The Cambodian Islands are undeveloped compared to neighboring Thai Islands. Looking for pristine coral reefs, dense jungle and gorgeous white beaches then Kohn Rong, Cambodia is the place to go.
This month guest blogger Thomas Godinsky shares his 2 week adventure with the happiest people on the planet. Tom is a recent graduate of Ohio University in Athens who decided his first trip outside of the United States would be on a volunteer adventure to Cambodia.
Although I only had the opportunity to stay in the city for a night when I got there and a night when I got back from the island, I found the city to be a very enjoyable as well as being a very cheap place. Yes, temperatures got up to 105 degrees in the city; but the experience was well worth it and so were the prices. A full meal at a local restaurant topped me out at about 4 dollars and beers ranged anywhere from 50 cents to a dollar. An hour-long Thai massage topped off my first night in Phnom Pehn at only the cost of ten dollars.
In the city of Phnom Penh there is a huge central market. An average Tuk Tuk ride across the entire city was around two to three dollars; just about everything that involved money could be bartered on. Five American dollars was the equivalent to about 20,000 Cambodia Riel. You could pay in American dollars and either received back American dollars or Riel, however they do not have a coinage system so they only trade with bills. It was pretty cool to walk around with a couple 25,000-dollar bills in my pocket.
I never came across my desired spiders but I did settle for giant fried crickets. I offered one dollar to just try one giant cricket, however the lady proceeded to give me a bag of 25 crickets. We attracted some attention as the Americans with me gather around and got their cameras out. This brought by local bystanders who found an Americans first cricket a hilarious site. I picked out the biggest cricket and tossed it in my mouth. Outside of a few legs getting stuck in my teeth, they weren’t half bad, tasted a lot like BBQ potato chip.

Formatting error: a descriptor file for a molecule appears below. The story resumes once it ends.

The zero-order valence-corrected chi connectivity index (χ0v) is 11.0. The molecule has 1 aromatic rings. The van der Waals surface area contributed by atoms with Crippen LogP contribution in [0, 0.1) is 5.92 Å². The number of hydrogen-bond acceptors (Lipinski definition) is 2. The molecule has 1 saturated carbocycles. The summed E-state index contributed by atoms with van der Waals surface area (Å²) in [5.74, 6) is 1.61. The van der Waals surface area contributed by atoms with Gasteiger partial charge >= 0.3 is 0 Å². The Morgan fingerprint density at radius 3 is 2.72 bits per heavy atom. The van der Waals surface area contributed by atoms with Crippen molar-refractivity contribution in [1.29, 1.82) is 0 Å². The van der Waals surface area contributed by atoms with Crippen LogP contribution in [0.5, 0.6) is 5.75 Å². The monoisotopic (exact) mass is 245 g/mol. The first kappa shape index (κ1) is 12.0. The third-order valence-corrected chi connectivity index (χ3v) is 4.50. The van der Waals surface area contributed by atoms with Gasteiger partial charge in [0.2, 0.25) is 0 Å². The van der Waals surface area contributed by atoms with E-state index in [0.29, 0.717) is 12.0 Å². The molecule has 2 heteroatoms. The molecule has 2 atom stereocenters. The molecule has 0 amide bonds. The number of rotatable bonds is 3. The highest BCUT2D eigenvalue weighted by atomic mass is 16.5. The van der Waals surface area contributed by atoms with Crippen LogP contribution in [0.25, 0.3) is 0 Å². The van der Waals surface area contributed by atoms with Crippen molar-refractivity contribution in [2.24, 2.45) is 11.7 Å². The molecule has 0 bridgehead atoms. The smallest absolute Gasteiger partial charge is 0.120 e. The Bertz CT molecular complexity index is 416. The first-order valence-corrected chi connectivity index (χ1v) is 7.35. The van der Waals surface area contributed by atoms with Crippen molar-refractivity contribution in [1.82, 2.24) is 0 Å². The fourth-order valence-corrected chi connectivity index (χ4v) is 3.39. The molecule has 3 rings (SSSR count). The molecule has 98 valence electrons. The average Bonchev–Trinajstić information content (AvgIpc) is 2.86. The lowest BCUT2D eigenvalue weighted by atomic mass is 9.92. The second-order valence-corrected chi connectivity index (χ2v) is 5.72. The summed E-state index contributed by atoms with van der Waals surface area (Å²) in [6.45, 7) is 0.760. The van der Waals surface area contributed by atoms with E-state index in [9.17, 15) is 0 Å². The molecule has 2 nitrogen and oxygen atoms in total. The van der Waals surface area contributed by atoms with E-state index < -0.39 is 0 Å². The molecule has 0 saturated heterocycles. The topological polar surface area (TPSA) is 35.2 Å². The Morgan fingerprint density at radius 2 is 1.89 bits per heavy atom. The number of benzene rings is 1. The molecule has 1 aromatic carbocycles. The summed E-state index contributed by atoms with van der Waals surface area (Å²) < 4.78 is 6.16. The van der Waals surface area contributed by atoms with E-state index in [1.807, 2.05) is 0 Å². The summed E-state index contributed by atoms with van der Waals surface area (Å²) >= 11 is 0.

After getting lost for a while we eventually made it to the pier and met our ferry driver and our scuba instructor. The ride over was beautiful and as the sun was setting over the water we approached a group of islands and docked into Koh Rong Island, our new home for the next two weeks. This was the most beautiful place I have ever seen with the happiest people in the world. The locals live in wooden, one room bungalows with almost next to nothing. No running water, limited electricity and clothing and no trash or recycle facilities. For as beautiful as the island and the village were, there was trash everywhere, literally everywhere. The main problem is that the locals did not seem to mind at all. All they had was an incinerator for all of their trash but no one there cared to actually use it until we arrived. All of the water they needed for cleaning themselves and their clothes and utilities was gathered from the rooftops.
To make this experience even better, I looked up. Out in the middle of the Gulf on a tropical island there is next to no light pollution, thus illuminating every single star in the sky. On top of the most amazing starlit sky I have every seen, the Milky Way was clearly visible across the entire sky and planets were clearly visible. Floating in the glowing water staring up at the galaxy, planets and thousands of stars I look up to spot shooting stars flying across the Milky Way. This was the most amazing life experience! Glowing water, the Milky Way, engulfed in stars and planets and now add multiple shooting stars, I was in paradise.
As far as it living goes on the island, it was an eye opening experience. We stayed in a three bedroom, wooden bungalow that only really protected us from the rain. With the doors open all the time, and only shutters on the windows and a tin roof, we quickly became associated with living with a various amount of creatures. Geckos from two inches long to a foot long lined the walls of the bungalow, giant millipedes crawled around at their leisure and a family of bats hung from the ceiling of my room. You quickly got used to living surrounded by bugs, dogs, cats and chickens.